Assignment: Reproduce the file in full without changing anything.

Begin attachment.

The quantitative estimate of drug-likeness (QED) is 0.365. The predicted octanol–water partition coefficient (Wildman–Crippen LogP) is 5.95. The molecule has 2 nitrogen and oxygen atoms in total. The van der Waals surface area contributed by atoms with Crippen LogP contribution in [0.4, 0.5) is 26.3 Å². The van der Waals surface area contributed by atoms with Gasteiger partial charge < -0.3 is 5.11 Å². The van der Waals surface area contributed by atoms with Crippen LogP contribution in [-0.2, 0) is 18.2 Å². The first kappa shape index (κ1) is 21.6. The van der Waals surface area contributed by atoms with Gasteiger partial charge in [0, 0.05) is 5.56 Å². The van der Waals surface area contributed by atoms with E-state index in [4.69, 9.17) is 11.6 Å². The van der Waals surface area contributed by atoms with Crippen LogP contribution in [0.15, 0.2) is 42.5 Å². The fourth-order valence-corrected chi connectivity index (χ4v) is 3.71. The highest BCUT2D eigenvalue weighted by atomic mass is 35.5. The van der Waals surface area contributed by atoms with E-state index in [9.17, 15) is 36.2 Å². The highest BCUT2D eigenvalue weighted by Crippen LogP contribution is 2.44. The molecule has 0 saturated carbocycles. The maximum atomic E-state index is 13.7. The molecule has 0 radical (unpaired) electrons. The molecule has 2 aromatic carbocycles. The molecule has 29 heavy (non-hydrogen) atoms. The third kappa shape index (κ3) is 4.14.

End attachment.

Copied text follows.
The quantitative estimate of drug-likeness (QED) is 0.365. The predicted octanol–water partition coefficient (Wildman–Crippen LogP) is 5.95. The molecule has 2 nitrogen and oxygen atoms in total. The van der Waals surface area contributed by atoms with Crippen LogP contribution in [0.4, 0.5) is 26.3 Å². The van der Waals surface area contributed by atoms with Gasteiger partial charge < -0.3 is 5.11 Å². The van der Waals surface area contributed by atoms with Crippen LogP contribution in [-0.2, 0) is 18.2 Å². The first kappa shape index (κ1) is 21.6. The van der Waals surface area contributed by atoms with Gasteiger partial charge in [0, 0.05) is 5.56 Å². The van der Waals surface area contributed by atoms with E-state index in [4.69, 9.17) is 11.6 Å². The van der Waals surface area contributed by atoms with Crippen LogP contribution in [0.15, 0.2) is 42.5 Å². The fourth-order valence-corrected chi connectivity index (χ4v) is 3.71. The highest BCUT2D eigenvalue weighted by atomic mass is 35.5. The van der Waals surface area contributed by atoms with E-state index in [9.17, 15) is 36.2 Å². The highest BCUT2D eigenvalue weighted by Crippen LogP contribution is 2.44. The molecule has 0 saturated carbocycles. The maximum atomic E-state index is 13.7. The molecule has 0 radical (unpaired) electrons. The molecule has 2 aromatic carbocycles. The molecule has 29 heavy (non-hydrogen) atoms. The third kappa shape index (κ3) is 4.14.